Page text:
China has confirmed that it has detained two Canadian men in what appears to be retaliation for the arrest of Huawei’s chief financial officer.

The US Senate has passed a resolution stating Crown Prince Mohammed bin Salman is responsible for the killing of journalist Jamal Khashoggi.

Theresa May’s hopes of getting EU leaders to help her push her Brexit deal through parliament have been dealt a severe blow as she prepares to return home and face her party.

The UK’s big four auditors will next week face an unprecedented move to limit their market share and allow smaller rivals to gatecrash their self-confessed oligopoly as regulators shake up a sector rattled by a string of corporate collapses.

Mike Ashley has been rebuffed by Debenhams after he offered a £40m loan to bail out the struggling department store amid speculation it had “zero chance of survival”.

 

Brexit uncertainty has pushed a key measure of the housing market to a six-year low, according to surveyors.

Shares in Superdry have plunged by more than a third after it issued its second profit warning in less than two months – blaming mild weather for a potential £22m hit to its bottom line.

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Alibaba and Tencent in fierce battle to win the Southeast Asian market

The two Chinese tech behemoths have been locked in a fierce battle to dominate the consumer internet business including bike-sharing, ride-hailing, and food delivery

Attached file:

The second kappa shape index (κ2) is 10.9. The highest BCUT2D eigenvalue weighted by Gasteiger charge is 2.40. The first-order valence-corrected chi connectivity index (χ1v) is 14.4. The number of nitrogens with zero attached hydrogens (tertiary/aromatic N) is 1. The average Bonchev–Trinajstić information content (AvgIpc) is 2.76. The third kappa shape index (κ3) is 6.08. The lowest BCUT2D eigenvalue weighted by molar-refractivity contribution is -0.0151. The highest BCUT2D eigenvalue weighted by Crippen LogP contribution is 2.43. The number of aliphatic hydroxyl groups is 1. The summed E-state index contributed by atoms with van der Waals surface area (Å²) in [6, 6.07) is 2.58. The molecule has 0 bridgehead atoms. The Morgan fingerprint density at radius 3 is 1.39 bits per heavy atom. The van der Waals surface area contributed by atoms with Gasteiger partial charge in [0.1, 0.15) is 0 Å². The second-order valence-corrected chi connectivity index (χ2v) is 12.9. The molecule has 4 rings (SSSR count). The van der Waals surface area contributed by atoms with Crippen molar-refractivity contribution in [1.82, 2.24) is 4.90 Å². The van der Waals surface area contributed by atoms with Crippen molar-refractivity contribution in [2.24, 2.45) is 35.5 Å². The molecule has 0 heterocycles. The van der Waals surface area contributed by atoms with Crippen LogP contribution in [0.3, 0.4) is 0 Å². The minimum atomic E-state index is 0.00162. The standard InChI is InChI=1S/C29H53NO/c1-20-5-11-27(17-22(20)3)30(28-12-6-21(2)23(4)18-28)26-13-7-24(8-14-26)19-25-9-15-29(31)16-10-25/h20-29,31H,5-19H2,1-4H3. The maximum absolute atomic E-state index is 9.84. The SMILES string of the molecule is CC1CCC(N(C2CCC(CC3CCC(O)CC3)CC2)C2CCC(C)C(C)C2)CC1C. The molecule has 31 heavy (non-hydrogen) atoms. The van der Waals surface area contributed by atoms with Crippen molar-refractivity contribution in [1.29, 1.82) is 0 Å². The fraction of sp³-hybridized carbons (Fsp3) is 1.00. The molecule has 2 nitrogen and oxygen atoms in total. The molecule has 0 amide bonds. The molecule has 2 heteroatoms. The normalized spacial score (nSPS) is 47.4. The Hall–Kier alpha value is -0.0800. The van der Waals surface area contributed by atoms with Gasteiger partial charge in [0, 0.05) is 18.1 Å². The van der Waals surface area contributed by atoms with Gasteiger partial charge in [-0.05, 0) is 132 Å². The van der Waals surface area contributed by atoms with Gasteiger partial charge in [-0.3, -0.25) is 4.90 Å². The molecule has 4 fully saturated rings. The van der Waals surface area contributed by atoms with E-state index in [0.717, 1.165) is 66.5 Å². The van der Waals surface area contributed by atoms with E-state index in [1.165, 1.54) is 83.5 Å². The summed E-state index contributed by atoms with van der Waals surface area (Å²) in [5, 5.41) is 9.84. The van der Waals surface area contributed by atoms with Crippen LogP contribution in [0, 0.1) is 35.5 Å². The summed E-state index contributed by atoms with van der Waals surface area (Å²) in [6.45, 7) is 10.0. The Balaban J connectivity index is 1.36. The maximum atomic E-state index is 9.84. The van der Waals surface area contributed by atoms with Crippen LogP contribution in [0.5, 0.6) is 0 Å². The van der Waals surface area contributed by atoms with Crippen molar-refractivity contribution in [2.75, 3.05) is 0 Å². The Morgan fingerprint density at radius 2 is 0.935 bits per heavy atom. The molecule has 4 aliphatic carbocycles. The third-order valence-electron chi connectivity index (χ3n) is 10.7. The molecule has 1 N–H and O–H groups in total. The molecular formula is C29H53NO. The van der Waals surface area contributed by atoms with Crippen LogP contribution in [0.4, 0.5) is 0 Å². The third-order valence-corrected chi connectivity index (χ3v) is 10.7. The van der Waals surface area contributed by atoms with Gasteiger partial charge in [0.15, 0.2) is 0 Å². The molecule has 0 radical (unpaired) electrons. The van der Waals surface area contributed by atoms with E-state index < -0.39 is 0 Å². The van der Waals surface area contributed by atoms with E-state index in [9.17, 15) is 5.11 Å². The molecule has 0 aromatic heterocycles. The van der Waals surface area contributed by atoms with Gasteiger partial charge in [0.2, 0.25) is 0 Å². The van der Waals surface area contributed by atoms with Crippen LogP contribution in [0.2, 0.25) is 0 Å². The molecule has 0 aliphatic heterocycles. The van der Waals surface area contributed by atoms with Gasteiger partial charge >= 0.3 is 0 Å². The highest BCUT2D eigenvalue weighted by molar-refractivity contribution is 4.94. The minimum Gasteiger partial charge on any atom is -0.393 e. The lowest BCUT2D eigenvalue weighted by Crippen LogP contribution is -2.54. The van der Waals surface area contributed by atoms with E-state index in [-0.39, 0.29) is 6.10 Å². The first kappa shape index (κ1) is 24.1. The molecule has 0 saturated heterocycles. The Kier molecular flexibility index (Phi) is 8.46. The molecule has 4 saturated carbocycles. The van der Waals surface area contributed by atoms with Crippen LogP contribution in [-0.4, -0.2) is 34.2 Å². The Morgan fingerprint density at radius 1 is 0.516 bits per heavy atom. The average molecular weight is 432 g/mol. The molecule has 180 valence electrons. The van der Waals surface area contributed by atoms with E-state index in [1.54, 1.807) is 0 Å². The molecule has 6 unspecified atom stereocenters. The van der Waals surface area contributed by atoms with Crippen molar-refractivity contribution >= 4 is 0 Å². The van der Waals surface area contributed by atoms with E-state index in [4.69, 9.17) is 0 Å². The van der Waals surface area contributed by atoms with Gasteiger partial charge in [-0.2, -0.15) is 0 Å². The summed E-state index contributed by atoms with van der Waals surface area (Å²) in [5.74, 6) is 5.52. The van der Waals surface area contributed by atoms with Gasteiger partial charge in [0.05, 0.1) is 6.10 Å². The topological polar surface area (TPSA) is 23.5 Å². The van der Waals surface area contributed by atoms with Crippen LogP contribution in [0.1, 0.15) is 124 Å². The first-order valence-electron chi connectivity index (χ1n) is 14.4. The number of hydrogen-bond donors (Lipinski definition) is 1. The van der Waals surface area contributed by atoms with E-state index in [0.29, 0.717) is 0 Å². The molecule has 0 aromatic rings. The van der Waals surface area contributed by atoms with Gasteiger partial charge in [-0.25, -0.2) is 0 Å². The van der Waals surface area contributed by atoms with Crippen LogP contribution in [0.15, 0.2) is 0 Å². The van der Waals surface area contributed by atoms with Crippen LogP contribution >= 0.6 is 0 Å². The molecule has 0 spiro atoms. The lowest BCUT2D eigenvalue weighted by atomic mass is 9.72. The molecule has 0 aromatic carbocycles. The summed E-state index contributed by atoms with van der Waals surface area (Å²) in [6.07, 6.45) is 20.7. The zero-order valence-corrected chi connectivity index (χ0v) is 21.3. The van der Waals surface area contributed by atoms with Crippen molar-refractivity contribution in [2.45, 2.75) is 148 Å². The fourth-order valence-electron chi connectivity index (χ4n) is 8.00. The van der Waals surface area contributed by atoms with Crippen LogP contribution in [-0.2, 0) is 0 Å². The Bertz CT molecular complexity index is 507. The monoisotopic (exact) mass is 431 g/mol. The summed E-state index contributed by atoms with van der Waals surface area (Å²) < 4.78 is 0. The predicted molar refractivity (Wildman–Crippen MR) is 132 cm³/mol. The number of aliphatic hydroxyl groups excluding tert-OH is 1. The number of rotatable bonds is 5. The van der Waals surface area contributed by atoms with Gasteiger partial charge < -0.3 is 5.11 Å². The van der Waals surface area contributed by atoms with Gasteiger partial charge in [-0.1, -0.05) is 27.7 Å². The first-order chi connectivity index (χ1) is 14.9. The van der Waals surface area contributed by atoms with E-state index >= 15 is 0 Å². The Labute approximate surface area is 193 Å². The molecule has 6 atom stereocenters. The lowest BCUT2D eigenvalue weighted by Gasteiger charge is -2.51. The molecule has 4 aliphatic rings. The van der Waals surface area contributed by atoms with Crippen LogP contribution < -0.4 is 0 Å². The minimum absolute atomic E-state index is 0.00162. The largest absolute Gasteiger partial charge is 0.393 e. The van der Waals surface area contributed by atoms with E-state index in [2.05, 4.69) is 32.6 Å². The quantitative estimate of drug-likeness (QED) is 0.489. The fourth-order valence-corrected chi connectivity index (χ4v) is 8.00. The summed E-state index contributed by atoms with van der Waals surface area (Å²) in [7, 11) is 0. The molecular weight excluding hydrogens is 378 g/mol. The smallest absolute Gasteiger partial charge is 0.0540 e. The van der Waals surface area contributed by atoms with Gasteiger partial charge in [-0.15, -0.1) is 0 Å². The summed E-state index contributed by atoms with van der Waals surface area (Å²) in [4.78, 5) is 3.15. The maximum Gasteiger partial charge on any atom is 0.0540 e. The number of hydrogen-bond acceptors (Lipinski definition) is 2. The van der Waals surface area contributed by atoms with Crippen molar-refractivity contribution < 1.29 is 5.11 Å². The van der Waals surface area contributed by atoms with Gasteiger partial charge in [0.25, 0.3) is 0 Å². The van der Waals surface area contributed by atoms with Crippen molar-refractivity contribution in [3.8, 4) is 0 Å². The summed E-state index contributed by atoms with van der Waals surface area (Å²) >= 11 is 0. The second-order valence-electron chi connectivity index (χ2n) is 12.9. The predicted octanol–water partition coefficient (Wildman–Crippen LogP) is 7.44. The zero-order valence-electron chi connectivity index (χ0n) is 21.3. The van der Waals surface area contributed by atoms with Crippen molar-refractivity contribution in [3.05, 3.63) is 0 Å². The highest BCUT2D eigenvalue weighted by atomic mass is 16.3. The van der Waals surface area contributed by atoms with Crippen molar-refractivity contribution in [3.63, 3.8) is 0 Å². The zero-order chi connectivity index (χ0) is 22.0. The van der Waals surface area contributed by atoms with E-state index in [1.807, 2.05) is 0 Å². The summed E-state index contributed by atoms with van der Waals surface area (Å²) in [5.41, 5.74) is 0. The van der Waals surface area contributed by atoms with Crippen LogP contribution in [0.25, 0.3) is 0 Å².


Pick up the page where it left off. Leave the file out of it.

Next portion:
While they always have been intensely competitive in their home country, over the last several years, the battle for supremacy has extended beyond China and has moved into Southeast Asia overall.

Both conglomerates have invested huge sums of money, as well as the prestige of their brand names, in multiple startups. Increasingly though, their investments are starting to present a dilemma of sorts for companies seeking new investors – as they are left with no option but to choose one or the other.

In Southeast Asia, Alibaba has focused on e-commerce acquisitions, while Tencent is spread across games, ride-hailing, bike-sharing, and e-commerce. Both companies are expected to go head to head in more investment areas, according to marketwatchers – as they both expect to tap into businesses using mobile payments.

Since both the tech giants are not known to co-invest with each other, this could put fundraising startups in a tight spot. The rivalry between the two companies might mean that to take money from one, might permanently severe ties with the other.

Ms Grace Sai, who runs co-working space ‘Found.’ in Singapore said: “From the talks that are going on within our (start-up) community … I think (company) founders are starting to strategise around picking their camps – are they picking the Alibaba camp or are they picking the Tencent camp?”

In last year August, Alibaba had beat Tencent to take a minority stake in online retailer Tokopedia, also known as Indonesia’s Taobao. In May 2017, Tencent led a $1.2bn funding round for Indonesia-based ride-hailing firm Go-Jek. In both cases, Alibaba and Tencent both were reportedly involved in initial talks.

As Chinese tech funding flows into Southeast Asia, the region’s largest unicorns – startups valued at $1 bn or more – have raised eye-popping levels of investment this year. Marketwatchers have stated that Chinese tech giants and private equity investors are particularly drawn to Southeast Asia. It is seen as a market with few competitors of significant scale, and comparatively lower regulatory barriers than the US and Europe.

Ms Sai noted that as a region, Southeast Asia boasts favourable demographics, with 640mn people, a combined economy the size of the UK, and 340mn Internet users.

Alibaba and Tencent are the key players in China by far, dwarfing Baidu with revenues exceeding US$30bn each.

-GBO Correspondent.

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